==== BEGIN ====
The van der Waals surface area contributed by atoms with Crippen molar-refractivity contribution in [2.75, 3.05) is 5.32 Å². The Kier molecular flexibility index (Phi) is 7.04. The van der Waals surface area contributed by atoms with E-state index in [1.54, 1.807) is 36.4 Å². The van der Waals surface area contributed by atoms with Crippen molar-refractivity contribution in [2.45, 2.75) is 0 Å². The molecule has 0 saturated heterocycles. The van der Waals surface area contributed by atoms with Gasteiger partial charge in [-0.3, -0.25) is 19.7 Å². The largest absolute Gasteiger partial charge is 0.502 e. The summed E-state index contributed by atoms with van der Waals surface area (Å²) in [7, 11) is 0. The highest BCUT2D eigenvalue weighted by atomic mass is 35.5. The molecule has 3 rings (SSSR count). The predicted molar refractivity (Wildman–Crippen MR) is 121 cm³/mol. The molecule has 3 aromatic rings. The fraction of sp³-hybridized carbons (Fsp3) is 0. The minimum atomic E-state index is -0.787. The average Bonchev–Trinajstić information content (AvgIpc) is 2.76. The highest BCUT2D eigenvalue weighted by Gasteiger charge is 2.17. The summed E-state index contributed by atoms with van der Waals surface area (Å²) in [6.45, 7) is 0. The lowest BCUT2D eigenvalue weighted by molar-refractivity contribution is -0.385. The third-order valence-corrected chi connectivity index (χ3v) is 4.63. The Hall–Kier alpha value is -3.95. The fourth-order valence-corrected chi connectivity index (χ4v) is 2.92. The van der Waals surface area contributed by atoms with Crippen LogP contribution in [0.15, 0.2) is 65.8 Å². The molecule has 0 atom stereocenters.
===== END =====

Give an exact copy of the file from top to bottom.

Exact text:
The van der Waals surface area contributed by atoms with Crippen molar-refractivity contribution in [2.75, 3.05) is 5.32 Å². The Kier molecular flexibility index (Phi) is 7.04. The van der Waals surface area contributed by atoms with E-state index in [1.54, 1.807) is 36.4 Å². The van der Waals surface area contributed by atoms with Crippen molar-refractivity contribution in [2.45, 2.75) is 0 Å². The molecule has 0 saturated heterocycles. The van der Waals surface area contributed by atoms with Gasteiger partial charge in [-0.3, -0.25) is 19.7 Å². The largest absolute Gasteiger partial charge is 0.502 e. The summed E-state index contributed by atoms with van der Waals surface area (Å²) in [7, 11) is 0. The highest BCUT2D eigenvalue weighted by atomic mass is 35.5. The molecule has 3 rings (SSSR count). The predicted molar refractivity (Wildman–Crippen MR) is 121 cm³/mol. The molecule has 3 aromatic rings. The fraction of sp³-hybridized carbons (Fsp3) is 0. The minimum atomic E-state index is -0.787. The average Bonchev–Trinajstić information content (AvgIpc) is 2.76. The highest BCUT2D eigenvalue weighted by Gasteiger charge is 2.17. The summed E-state index contributed by atoms with van der Waals surface area (Å²) in [6.45, 7) is 0. The lowest BCUT2D eigenvalue weighted by molar-refractivity contribution is -0.385. The third-order valence-corrected chi connectivity index (χ3v) is 4.63. The Hall–Kier alpha value is -3.95. The fourth-order valence-corrected chi connectivity index (χ4v) is 2.92. The van der Waals surface area contributed by atoms with Crippen LogP contribution in [0.15, 0.2) is 65.8 Å². The molecule has 0 atom stereocenters.